nETWORKS AND CIVILIZATION

 

THOUGHTS ABOUT NETWORKS AND THE FUTURE OF CIVILIZATION

I remember hearing Harry Markowitz speak in the 1950’s about manufacturing simulators.  (He has since become a significant figure in finance and economics and a winner of several major prizes, including the Nobel Memorial Prize in Economics.)  The problem being attempted was trying to model the entire floor of a manufacturing plant full of machines, people, conveyors etc.  Experience back then was that no such model could be used as a central control over the factory being modeled, simply because the real factory floor never behaved as the model predicted.  Things would break down, people would do dumb things and processing times would vary from what had been assumed.  Thus the centralized model never corresponded to the real situation on the floor and, thus, could not be used to issue orders to the factory floor.  Thus, what started out to be an optimization tool became totally disconnected from reality and of no practical use.

The thought I took from Markowitz’s talk was that the best you could do was to develop the dispatching rules to be used at each station on the floor.  These rules told the operator what to do under the various circumstances that might occur.  So the real purpose of a manufacturing simulator was to model the factory floor with the purpose of exploring the consequences of various dispatching rules.  With a good set of such rules a real factory might run efficiently even with the mis-occurrences of reality.

Now, a complete change of scene.

In 1970 I attended  and presented a paper at a conference in Bordeaux, France on” L’Homme et L’Informatique” sponsored by the private Institute de la Vie.  For several days luminaries from the computer field discussed various aspects of the relationship between man and information.  Among all this prestige, one speaker stood out and delivered the best speech I ever heard, anywhere.  Among all this formality and importance, Richard Bellman took off his jacket, loosened his tie and stalked the front of the auditorium like a caged lion.  Bellman was a widely known mathematician and the inventor of Dynamic Programming, a mathematical technique for dealing with large systems of non-linear equations. His talk was never published (I inquired of both the Institute de la Vie and Bellman’s office at CalTech).  The reason for this was simply that the basic math underlying his theme turned out – I was told later – to be mistaken.  But bear with me anyhow.  A précis of his talk goes as follows:

1.       I have specialized in dealing with large systems of equations.  Mostly, these systems are used to model some part of industry, economics or society.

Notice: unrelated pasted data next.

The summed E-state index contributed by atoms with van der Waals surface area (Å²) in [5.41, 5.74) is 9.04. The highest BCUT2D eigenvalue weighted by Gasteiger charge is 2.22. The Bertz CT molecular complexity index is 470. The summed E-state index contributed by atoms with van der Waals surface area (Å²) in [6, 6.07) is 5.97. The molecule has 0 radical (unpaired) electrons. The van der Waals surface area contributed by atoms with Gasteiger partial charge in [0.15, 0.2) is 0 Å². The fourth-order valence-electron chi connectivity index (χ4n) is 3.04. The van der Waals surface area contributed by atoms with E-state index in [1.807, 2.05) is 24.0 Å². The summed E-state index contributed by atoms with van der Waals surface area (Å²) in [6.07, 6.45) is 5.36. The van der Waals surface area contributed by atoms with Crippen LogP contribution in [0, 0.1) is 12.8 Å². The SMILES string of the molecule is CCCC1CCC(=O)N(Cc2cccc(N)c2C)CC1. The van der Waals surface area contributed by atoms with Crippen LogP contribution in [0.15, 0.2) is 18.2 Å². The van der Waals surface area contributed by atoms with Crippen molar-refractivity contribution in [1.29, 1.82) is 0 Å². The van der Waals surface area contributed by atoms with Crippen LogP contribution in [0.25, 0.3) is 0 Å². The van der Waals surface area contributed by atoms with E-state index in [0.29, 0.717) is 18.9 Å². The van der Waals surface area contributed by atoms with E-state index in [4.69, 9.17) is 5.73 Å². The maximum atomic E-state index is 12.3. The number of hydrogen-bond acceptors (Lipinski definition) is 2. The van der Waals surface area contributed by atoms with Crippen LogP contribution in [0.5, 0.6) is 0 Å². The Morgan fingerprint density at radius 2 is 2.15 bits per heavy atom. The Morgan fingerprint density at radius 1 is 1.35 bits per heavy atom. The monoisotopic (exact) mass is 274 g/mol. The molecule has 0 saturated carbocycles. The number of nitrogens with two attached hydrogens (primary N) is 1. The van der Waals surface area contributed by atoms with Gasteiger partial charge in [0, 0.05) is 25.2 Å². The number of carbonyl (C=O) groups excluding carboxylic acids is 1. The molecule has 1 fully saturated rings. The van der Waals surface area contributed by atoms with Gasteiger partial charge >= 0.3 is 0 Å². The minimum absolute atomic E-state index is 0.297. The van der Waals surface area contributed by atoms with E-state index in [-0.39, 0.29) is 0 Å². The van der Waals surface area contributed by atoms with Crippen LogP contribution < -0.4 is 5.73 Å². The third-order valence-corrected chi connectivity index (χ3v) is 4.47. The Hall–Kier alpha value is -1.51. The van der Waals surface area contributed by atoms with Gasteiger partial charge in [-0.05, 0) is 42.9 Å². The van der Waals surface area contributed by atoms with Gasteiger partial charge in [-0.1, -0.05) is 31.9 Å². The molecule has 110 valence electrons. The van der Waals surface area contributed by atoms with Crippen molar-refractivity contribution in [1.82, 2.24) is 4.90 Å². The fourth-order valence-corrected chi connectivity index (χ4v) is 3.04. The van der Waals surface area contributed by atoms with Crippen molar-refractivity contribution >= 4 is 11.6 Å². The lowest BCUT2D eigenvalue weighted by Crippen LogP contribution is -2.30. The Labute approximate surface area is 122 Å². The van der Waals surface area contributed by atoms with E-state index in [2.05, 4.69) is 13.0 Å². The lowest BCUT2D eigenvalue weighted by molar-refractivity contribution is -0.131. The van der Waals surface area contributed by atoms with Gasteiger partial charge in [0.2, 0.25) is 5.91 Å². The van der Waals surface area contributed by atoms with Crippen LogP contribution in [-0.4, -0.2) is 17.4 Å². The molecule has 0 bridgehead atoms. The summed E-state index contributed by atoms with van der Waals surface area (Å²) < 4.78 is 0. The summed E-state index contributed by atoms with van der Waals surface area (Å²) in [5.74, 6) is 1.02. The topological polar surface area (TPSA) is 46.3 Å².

2.       I have observed that as these systems of equations get larger and larger they tend to be increasingly unstable.

3.       When this conclusion is applied to society I am alarmed by the prospects for instability in our society.  (He expanded on this thought quite a lot, producing a very gloomy outlook.)

4.       Nevertheless, I am an optimist about our future!

5.       I come to this conclusion by finding that if each of the small coefficients of the variables in these systems of equations is adjusted just a little bit in the right direction, the systems become stable.  If everyone in our society can be persuaded to do just a little bit for the society as a whole, there is a future for us all.

It was brilliant and uplifting – and, apparently, wrong.  What a pity.  I have always remembered this talk with fondness and admiration.

However, a thought has occurred to me lately that relates to Bellman’s talk and ties it to the work of Markowitz which I mentioned at the start of this essay.

In the sense of both of Bellman and Markowitz, perhaps some fruitful work could be done to develop the “dispatching rules” that each of us should use in our lives when interacting with others and with society.  If any progress could be made along this line it would be beneficial to everyone.

It might be particularly interesting if the resulting “rules” turned out to be those that religion has been advocating for so many years.  Yet I doubt that this will be the case, since the world which religion dominated has been notable for instability and wars.  So there must be something different from what religion is advocating which is needed to make for a stable and peaceful society.

That’s as far as I can take this line of reasoning.  If there is any value to it, others will have to take the next steps.

John W. Weil